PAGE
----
[PubMed]
[CrossRef]
 
Rechtschaffen A, Kales A, Berger RJ: A Manual of Standardized Terminology, Techniques, and Scoring System for Sleep Stages in Human Subjects. Bethesda, Md, National Institutes of Nervous Disease and Blindness, 1968
 
Keshavan MS, Tandon R: Sleep abnormalities in schizophrenia: pathophysiological significance. Psychol Med  1993; 23:831–835
[PubMed]
[CrossRef]
 
Tandon R, Greden JF: Cholinergic hyperactivity and negative schizophrenic symptoms: a model of cholinergic/dopaminergic interactions in schizophrenia. Arch Gen Psychiatry  1989; 46:745–753
[PubMed]
 
Wetter TC, Lauer CJ, Gillich G, Pollmacher T: The electroencephalographic sleep pattern in schizophrenic patients treated with clozapine or classical antipsychotic drugs. J Psychiatr Res  1996; 30:411–419
[PubMed]
[CrossRef]
 
Tandon R: Effects of atypical antipsychotics on polysomnographic measures in schizophrenia. Bibl Psychiatr  1997; 167:219–222
 
+

References

Feinberg I, Braun M, Koresko RL, Gottlieb F: Stage 4 sleep in schizophrenia. Arch Gen Psychiatry  1969; 21:262–266
[PubMed]
 
Maggini C, Guazzelli M, Pieri M, Lattanzi L, Ciapparelli A, Massimetti G, Rossi G: REM latency in psychiatric disorders: polygraphic study on major depression, bipolar disorder-manic, and schizophrenic disorder. New Trends Exp Clin Psychiatry  1986; 2:93–101
 
Zarcone VP Jr, Benson KL, Berger PA: Abnormal rapid eye movement latencies in schizophrenia. Arch Gen Psychiatry  1987; 44:45–48
[PubMed]
 
Tandon R, Shipley JE, Taylor SF, Greden JF, Eiser A, DeQuardo J, Goodson J: Electroencephalographic sleep abnormalities in schizophrenia: relationship to positive/negative symptoms and prior neuroleptic treatment. Arch Gen Psychiatry  1992; 49:185–194
[PubMed]
 
Benca RM, Obermeyer WH, Thisted RA, Gillin JC: Sleep and psychiatric disorders: a meta-analysis. Arch Gen Psychiatry  1992; 49:651–668
[PubMed]
 
Kaplan J, Dawson S, Vaughan T, Green R, Wyatt RJ: Effect of prolonged chlorpromazine administration on the sleep of chronic schizophrenics. Arch Gen Psychiatry  1974; 31:62–66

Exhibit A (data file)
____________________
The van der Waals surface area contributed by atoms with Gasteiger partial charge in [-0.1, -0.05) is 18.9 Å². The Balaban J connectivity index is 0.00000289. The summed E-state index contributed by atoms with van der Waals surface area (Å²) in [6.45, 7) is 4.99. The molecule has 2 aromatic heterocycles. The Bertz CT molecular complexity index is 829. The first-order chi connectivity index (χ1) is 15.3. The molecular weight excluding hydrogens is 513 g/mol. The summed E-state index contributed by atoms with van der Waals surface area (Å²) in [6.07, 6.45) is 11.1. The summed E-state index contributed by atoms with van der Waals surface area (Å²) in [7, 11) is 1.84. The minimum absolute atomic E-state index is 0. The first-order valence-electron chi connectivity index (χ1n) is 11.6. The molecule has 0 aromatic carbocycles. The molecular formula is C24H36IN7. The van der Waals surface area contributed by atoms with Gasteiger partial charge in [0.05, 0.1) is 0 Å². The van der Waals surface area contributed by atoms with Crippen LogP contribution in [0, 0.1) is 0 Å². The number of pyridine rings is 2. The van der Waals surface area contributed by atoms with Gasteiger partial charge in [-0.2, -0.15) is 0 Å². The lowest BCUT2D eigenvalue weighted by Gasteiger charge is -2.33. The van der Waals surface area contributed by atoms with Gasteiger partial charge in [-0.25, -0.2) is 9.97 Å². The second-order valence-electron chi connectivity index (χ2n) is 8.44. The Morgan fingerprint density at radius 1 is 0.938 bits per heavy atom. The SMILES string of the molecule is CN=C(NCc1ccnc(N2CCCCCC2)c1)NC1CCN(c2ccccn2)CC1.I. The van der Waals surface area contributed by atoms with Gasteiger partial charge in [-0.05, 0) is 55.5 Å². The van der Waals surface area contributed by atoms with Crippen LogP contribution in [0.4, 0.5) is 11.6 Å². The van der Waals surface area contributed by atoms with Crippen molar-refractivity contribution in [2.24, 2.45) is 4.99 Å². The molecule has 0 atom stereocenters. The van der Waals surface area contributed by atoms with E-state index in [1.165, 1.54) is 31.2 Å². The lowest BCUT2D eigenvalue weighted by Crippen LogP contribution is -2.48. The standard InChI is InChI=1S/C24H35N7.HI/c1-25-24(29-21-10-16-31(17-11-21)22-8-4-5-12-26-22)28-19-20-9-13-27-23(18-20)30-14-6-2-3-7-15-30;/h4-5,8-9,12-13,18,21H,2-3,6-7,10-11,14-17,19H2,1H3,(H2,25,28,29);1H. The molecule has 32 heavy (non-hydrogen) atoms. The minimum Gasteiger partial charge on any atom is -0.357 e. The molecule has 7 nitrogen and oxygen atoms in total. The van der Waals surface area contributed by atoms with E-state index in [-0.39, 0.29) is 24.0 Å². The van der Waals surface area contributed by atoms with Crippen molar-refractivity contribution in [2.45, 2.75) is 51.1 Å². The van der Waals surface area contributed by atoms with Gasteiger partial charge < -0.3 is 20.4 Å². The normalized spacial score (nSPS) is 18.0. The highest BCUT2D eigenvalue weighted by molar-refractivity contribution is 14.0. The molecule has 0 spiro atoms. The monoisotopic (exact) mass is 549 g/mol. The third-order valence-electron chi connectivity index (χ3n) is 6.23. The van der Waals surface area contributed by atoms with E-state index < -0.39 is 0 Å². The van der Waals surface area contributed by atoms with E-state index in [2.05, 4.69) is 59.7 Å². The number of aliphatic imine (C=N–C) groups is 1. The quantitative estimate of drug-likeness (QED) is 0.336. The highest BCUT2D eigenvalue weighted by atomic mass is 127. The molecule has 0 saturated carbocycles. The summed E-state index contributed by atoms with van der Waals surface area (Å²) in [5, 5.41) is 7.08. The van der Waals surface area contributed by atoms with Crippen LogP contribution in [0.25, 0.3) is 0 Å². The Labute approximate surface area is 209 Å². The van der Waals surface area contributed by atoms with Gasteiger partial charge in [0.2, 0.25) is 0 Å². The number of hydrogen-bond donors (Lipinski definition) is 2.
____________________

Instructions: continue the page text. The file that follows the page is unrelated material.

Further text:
[PubMed]
 
Gillin JC, van Kammen DP, Post R, Bunney WE: Effects of prolonged administration of pimozide on sleep-EEG patterns in psychiatric patients. Community Psychopharmacol  1977; 1:225–232
 
Keshavan MS, Reynolds CF III, Miewald JM, Montrose DM: A longitudinal study of EEG sleep in schizophrenia. Psychiatry Res  1996; 59:203–211
[PubMed]
[CrossRef]
 
Taylor SF, Tandon R, Shipley JE, Eiser AS: Effect of neuroleptic treatment on polysomnographic measures in schizophrenia. Biol Psychiatry  1991; 30:904–912
[PubMed]
[CrossRef]
 
Rechtschaffen A, Kales A, Berger RJ: A Manual of Standardized Terminology, Techniques, and Scoring System for Sleep Stages in Human Subjects. Bethesda, Md, National Institutes of Nervous Disease and Blindness, 1968
 
Keshavan MS, Tandon R: Sleep abnormalities in schizophrenia: pathophysiological significance. Psychol Med  1993; 23:831–835
[PubMed]
[CrossRef]
 
Tandon R, Greden JF: Cholinergic hyperactivity and negative schizophrenic symptoms: a model of cholinergic/dopaminergic interactions in schizophrenia. Arch Gen Psychiatry  1989; 46:745–753
[PubMed]
 
Wetter TC, Lauer CJ, Gillich G, Pollmacher T: The electroencephalographic sleep pattern in schizophrenic patients treated with clozapine or classical antipsychotic drugs. J Psychiatr Res  1996; 30:411–419
[PubMed]
[CrossRef]
 
Tandon R: Effects of atypical antipsychotics on polysomnographic measures in schizophrenia. Bibl Psychiatr  1997; 167:219–222
 
+
+

CME Activity

There is currently no quiz available for this resource. Please click here to go to the CME page to find another.
Submit a Comments
Please read the other comments before you post yours. Contributors must reveal any conflict of interest.
Comments are moderated and will appear on the site at the discertion of APA editorial staff.

* = Required Field
(if multiple authors, separate names by comma)
Example: John Doe



Web of Science® Times Cited: 39

Related Content
Articles
Books
Manual of Clinical Psychopharmacology, 7th Edition > Chapter 2.  >
Manual of Clinical Psychopharmacology, 7th Edition > Chapter 9.  >
DSM-5™ Clinical Cases > Chapter 2.  >
Dulcan's Textbook of Child and Adolescent Psychiatry > Chapter 51.  >
Manual of Clinical Psychopharmacology, 7th Edition > Chapter 12.  >
Topic Collections
Psychiatric News
APA Guidelines
PubMed Articles